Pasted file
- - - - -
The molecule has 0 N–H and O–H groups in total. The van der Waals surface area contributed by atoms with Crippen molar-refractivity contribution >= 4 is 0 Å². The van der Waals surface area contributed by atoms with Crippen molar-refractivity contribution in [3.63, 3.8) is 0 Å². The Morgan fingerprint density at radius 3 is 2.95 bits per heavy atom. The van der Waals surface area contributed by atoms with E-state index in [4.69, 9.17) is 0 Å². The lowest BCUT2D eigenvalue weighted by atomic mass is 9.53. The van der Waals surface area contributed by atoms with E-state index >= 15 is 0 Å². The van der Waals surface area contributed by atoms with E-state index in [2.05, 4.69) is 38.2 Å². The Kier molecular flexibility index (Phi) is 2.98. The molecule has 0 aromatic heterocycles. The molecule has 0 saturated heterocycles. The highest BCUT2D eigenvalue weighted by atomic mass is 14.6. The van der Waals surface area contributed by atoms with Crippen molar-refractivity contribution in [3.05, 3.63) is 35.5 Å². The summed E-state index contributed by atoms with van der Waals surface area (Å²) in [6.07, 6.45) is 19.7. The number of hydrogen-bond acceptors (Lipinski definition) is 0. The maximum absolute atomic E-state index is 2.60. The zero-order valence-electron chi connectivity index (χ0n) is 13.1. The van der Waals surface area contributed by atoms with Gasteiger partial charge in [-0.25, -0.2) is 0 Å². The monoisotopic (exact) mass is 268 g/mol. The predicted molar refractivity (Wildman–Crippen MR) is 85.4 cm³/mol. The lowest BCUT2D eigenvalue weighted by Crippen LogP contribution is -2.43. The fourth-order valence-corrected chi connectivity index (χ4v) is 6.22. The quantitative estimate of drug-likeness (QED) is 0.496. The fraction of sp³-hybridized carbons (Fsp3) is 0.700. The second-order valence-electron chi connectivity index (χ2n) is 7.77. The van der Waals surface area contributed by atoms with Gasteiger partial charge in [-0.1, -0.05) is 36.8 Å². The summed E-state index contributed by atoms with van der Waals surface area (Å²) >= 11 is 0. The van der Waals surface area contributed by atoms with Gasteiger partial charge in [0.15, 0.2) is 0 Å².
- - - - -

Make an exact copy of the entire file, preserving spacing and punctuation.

The molecule has 0 N–H and O–H groups in total. The van der Waals surface area contributed by atoms with Crippen molar-refractivity contribution >= 4 is 0 Å². The van der Waals surface area contributed by atoms with Crippen molar-refractivity contribution in [3.63, 3.8) is 0 Å². The Morgan fingerprint density at radius 3 is 2.95 bits per heavy atom. The van der Waals surface area contributed by atoms with E-state index in [4.69, 9.17) is 0 Å². The lowest BCUT2D eigenvalue weighted by atomic mass is 9.53. The van der Waals surface area contributed by atoms with E-state index >= 15 is 0 Å². The van der Waals surface area contributed by atoms with E-state index in [2.05, 4.69) is 38.2 Å². The Kier molecular flexibility index (Phi) is 2.98. The molecule has 0 aromatic heterocycles. The molecule has 0 saturated heterocycles. The highest BCUT2D eigenvalue weighted by atomic mass is 14.6. The van der Waals surface area contributed by atoms with Crippen molar-refractivity contribution in [3.05, 3.63) is 35.5 Å². The summed E-state index contributed by atoms with van der Waals surface area (Å²) in [6.07, 6.45) is 19.7. The number of hydrogen-bond acceptors (Lipinski definition) is 0. The maximum absolute atomic E-state index is 2.60. The zero-order valence-electron chi connectivity index (χ0n) is 13.1. The van der Waals surface area contributed by atoms with Gasteiger partial charge in [-0.25, -0.2) is 0 Å². The monoisotopic (exact) mass is 268 g/mol. The predicted molar refractivity (Wildman–Crippen MR) is 85.4 cm³/mol. The lowest BCUT2D eigenvalue weighted by Crippen LogP contribution is -2.43. The fourth-order valence-corrected chi connectivity index (χ4v) is 6.22. The quantitative estimate of drug-likeness (QED) is 0.496. The fraction of sp³-hybridized carbons (Fsp3) is 0.700. The second-order valence-electron chi connectivity index (χ2n) is 7.77. The van der Waals surface area contributed by atoms with Gasteiger partial charge in [-0.1, -0.05) is 36.8 Å². The summed E-state index contributed by atoms with van der Waals surface area (Å²) >= 11 is 0. The van der Waals surface area contributed by atoms with Gasteiger partial charge in [0.15, 0.2) is 0 Å².